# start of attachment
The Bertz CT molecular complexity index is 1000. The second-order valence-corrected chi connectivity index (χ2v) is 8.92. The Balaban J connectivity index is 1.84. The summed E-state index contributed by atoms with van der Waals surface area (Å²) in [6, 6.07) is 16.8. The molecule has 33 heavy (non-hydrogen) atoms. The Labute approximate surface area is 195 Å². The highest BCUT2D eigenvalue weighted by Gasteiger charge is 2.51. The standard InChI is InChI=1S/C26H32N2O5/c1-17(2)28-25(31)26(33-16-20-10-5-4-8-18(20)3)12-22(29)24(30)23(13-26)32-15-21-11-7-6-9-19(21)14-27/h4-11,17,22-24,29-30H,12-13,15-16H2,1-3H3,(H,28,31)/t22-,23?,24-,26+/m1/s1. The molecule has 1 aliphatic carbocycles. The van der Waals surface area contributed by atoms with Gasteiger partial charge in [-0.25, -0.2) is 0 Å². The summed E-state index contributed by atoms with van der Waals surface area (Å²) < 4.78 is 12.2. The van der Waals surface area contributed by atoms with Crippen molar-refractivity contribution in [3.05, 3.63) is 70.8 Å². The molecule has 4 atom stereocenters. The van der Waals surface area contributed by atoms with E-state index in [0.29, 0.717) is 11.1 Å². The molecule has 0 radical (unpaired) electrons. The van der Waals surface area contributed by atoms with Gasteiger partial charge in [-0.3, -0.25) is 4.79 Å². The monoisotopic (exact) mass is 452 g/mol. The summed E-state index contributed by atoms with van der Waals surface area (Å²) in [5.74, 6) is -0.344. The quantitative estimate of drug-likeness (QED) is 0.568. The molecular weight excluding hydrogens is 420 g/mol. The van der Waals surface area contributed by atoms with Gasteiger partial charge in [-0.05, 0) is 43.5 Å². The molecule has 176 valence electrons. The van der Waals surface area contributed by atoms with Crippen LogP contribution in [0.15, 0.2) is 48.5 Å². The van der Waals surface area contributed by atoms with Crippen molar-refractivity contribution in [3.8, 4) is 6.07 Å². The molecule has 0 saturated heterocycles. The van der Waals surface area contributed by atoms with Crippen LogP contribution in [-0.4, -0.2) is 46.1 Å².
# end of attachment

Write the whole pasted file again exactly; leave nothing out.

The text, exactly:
The Bertz CT molecular complexity index is 1000. The second-order valence-corrected chi connectivity index (χ2v) is 8.92. The Balaban J connectivity index is 1.84. The summed E-state index contributed by atoms with van der Waals surface area (Å²) in [6, 6.07) is 16.8. The molecule has 33 heavy (non-hydrogen) atoms. The Labute approximate surface area is 195 Å². The highest BCUT2D eigenvalue weighted by Gasteiger charge is 2.51. The standard InChI is InChI=1S/C26H32N2O5/c1-17(2)28-25(31)26(33-16-20-10-5-4-8-18(20)3)12-22(29)24(30)23(13-26)32-15-21-11-7-6-9-19(21)14-27/h4-11,17,22-24,29-30H,12-13,15-16H2,1-3H3,(H,28,31)/t22-,23?,24-,26+/m1/s1. The molecule has 1 aliphatic carbocycles. The van der Waals surface area contributed by atoms with Gasteiger partial charge in [-0.25, -0.2) is 0 Å². The summed E-state index contributed by atoms with van der Waals surface area (Å²) < 4.78 is 12.2. The van der Waals surface area contributed by atoms with Crippen molar-refractivity contribution in [3.05, 3.63) is 70.8 Å². The molecule has 4 atom stereocenters. The van der Waals surface area contributed by atoms with E-state index in [0.29, 0.717) is 11.1 Å². The molecule has 0 radical (unpaired) electrons. The van der Waals surface area contributed by atoms with Gasteiger partial charge in [-0.3, -0.25) is 4.79 Å². The monoisotopic (exact) mass is 452 g/mol. The summed E-state index contributed by atoms with van der Waals surface area (Å²) in [5.74, 6) is -0.344. The quantitative estimate of drug-likeness (QED) is 0.568. The molecular weight excluding hydrogens is 420 g/mol. The van der Waals surface area contributed by atoms with Gasteiger partial charge in [-0.05, 0) is 43.5 Å². The molecule has 176 valence electrons. The van der Waals surface area contributed by atoms with Crippen LogP contribution in [0.15, 0.2) is 48.5 Å². The van der Waals surface area contributed by atoms with Crippen molar-refractivity contribution in [3.8, 4) is 6.07 Å². The molecule has 0 saturated heterocycles. The van der Waals surface area contributed by atoms with Crippen LogP contribution in [-0.4, -0.2) is 46.1 Å².